The one point to be made about China’s latest trade figures is that demand from developed economies has not collapsed, regardless of the fact that last year’s trade surplus, at $155 billion, was down from 2010’s $183 billion and the smallest since 2005. Year-on-year export growth in December was 13.4%, and even 7.2% from debt-struck Europe. Slowing growth rates, to be sure–November’s export growth was 13.8% y-o-y–but not contracting ones.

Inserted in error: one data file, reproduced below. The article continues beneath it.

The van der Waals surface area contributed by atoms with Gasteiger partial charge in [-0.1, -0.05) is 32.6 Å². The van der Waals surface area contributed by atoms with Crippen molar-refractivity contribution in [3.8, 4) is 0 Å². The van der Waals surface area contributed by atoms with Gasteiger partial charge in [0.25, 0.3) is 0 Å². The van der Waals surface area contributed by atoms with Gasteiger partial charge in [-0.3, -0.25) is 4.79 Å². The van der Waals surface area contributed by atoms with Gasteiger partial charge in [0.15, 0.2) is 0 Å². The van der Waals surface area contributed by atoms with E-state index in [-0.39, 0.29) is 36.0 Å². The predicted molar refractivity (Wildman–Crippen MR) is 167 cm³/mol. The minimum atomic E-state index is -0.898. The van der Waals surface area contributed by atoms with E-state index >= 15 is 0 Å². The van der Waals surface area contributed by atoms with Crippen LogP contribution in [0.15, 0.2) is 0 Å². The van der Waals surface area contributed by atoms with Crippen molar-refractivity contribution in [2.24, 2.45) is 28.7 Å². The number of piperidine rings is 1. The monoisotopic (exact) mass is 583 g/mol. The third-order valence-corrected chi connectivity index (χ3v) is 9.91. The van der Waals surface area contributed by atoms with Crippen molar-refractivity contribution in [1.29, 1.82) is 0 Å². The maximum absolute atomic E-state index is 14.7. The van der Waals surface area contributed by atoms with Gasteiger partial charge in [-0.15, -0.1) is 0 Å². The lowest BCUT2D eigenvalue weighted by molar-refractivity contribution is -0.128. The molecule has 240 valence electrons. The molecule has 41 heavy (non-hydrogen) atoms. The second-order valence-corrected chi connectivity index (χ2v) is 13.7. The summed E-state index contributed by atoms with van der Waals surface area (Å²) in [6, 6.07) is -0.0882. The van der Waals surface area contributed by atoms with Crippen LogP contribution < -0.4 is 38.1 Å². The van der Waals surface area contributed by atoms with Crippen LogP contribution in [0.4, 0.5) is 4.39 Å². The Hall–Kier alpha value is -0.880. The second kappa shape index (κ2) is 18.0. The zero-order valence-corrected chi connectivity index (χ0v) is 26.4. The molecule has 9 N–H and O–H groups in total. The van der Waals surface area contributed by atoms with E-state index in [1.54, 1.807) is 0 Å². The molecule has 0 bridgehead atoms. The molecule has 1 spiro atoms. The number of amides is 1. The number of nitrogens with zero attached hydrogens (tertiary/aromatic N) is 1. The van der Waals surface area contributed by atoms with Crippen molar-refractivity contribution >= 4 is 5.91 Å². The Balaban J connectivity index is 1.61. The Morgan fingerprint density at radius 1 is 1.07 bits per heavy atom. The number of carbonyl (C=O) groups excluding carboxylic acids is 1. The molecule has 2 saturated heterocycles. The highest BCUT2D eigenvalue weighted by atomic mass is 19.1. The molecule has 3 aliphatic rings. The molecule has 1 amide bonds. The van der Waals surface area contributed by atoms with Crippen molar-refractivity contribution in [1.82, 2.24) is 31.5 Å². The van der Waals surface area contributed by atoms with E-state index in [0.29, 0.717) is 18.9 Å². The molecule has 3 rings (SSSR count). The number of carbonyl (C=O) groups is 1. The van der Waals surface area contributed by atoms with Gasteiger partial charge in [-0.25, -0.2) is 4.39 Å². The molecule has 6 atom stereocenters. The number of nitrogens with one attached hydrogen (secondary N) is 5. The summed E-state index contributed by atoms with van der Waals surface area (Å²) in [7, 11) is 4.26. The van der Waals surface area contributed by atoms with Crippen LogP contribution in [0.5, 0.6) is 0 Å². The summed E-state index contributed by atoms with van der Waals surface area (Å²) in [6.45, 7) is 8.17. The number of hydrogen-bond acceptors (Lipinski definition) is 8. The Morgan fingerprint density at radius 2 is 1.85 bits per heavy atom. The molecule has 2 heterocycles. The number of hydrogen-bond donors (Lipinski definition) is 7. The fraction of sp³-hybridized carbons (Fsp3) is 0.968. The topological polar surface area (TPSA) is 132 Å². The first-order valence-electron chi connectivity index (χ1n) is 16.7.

December’s increase in the monthly surplus from $14.5 billion to $16.5 billion was largely due to slower import growth, at 11.8% y-o-y, a 26-month low. Commodity imports were resilient. It was domestic consumers who kept their wallets shut, another reason for the recent priming of the credit pumps. The trade figures also provide inconclusive support to visiting U.S. Treasury Secretary arguments that Beijing needs to let its currency appreciate further against the dollar.